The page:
Celebrities help break down the stigma surrounding mental health
Tuesday, September 26, 2017
According to the Centers for Disease Control and Prevention (CDC), the rate of suicide in the U.S. has increased by 24 percent from 1999 to 2014. At the same time, states nationwide have cut $4.5 billion from mental healthcare funding since 2008.
With the stigma that surrounds mental health, it's difficult for people who may need help to seek out the resources that are available to them. Since there’s no uniform treatment, the National Alliance on Mental Illness (NAMI) states that untreated mental illness leads to more emergency department visits, hospitalizations, school failures, incarcerations, suicides and more suffering by individuals with mental illness and their families — and it increases overall healthcare costs.
As we move closer to World Mental Health Day on Oct. 10, the topic of mental health is being put into the spotlight. This is especially true for celebrities like Selena Gomez, Adele, Beyonce and many more. Fans of these celebrities are praising them for coming out and sharing their experience.
Rapper Logic is the perfect example of how celebrities can play a major role in breaking down the stereotypes that are given to mental health disorders and those who are affected by them.
As he did a cross-country tour to promote his second album this year, Logic met with fans who repeatedly said he saved their life. He didn't understand why mothers, fathers, sons, daughters and fans were giving him this amount of praise.
"This is crazy ... 'cause I didn't even try to do that, but could you imagine if I actually tried to save somebody's life?" Logic told The Grammy Awards.
He discussed that mental health isn't talked about often because many think the topic is "taboo," which is true according to Mary Issah, executive director of NAMI Johnson County, Iowa: "A lot of people have misconceptions about mental illness, and they think that it's just like any other illness."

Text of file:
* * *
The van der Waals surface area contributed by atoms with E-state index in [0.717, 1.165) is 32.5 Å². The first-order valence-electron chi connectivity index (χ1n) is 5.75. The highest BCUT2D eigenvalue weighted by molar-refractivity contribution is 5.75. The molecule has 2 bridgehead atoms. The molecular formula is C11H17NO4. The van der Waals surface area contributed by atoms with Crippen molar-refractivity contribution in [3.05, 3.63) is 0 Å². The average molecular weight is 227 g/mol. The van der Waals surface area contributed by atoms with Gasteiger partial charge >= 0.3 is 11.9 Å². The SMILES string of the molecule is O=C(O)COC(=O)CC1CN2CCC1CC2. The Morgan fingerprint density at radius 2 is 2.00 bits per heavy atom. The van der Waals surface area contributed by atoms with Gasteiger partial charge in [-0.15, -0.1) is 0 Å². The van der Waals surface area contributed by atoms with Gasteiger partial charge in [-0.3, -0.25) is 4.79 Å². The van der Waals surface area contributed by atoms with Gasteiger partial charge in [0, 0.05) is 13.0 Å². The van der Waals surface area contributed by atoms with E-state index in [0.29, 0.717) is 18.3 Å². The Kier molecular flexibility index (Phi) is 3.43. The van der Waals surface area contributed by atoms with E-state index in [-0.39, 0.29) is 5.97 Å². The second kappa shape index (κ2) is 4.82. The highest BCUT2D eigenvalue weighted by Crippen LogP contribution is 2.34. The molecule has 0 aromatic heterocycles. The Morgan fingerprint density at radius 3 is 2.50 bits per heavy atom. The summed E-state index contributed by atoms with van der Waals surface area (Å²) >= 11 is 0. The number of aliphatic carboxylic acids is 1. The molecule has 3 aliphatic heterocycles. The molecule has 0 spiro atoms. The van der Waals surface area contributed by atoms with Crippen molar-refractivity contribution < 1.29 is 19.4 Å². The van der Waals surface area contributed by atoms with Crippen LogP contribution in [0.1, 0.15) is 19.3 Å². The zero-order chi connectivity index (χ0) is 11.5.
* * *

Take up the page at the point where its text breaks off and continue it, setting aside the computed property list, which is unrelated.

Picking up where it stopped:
Logic has confessed that he's been battling anxiety for a while now, but has recently gotten out of the "dark place" with learning the powerful word of "no." With his experience and the feedback he had been getting, he knew that these messages had to be given, but was hesitant.
"But if I'm scared, then that means it's good," he said.
Which is where his recent album, "Everybody" comes into play. The album as a whole discusses more than just mental health, but the two songs "1-800" and "Anziety" are taking precedent.
"I wrote these songs from a selfless place in my heart because there's so many people out there struggling," he said. "For all of you who are in a dark place and can't seem to find the light."
The song title of "1-800" or 1-800-273-8255, which he performed at the MTV Video Music Awards in August, is the phone number to the National Suicide Prevention Lifeline. During his performance, he was accompanied onstage by suicide survivors wearing white T-shirts with the phone number on it.
This specific performance received so much media attention, not because it had the audience in tears, but because it was reported that the Lifeline increased their call volume by 50 percent after that performance.
"It's not just about the calls; it's about increasing awareness about suicide, and suicide prevention in particular," John Draper, director of the National Suicide Prevention Lifeline, told CNN. "The calls don't even begin to count the number of people who, just by listening to the song and hearing the lyrics, feel more hopeful and less alone. There's really no measuring that impact."
Even though we're far from getting away from the stigma that surrounds mental health, when celebrities confess their mental health conditions it can prove to be an inspiration for their fans.
So as Oct. 10 comes around, take the challenge of raising the awareness of mental health around the world and mobilize efforts in supporting the cause. We may not all be able to create as much as an impact that Logic did, but we can certainly try.
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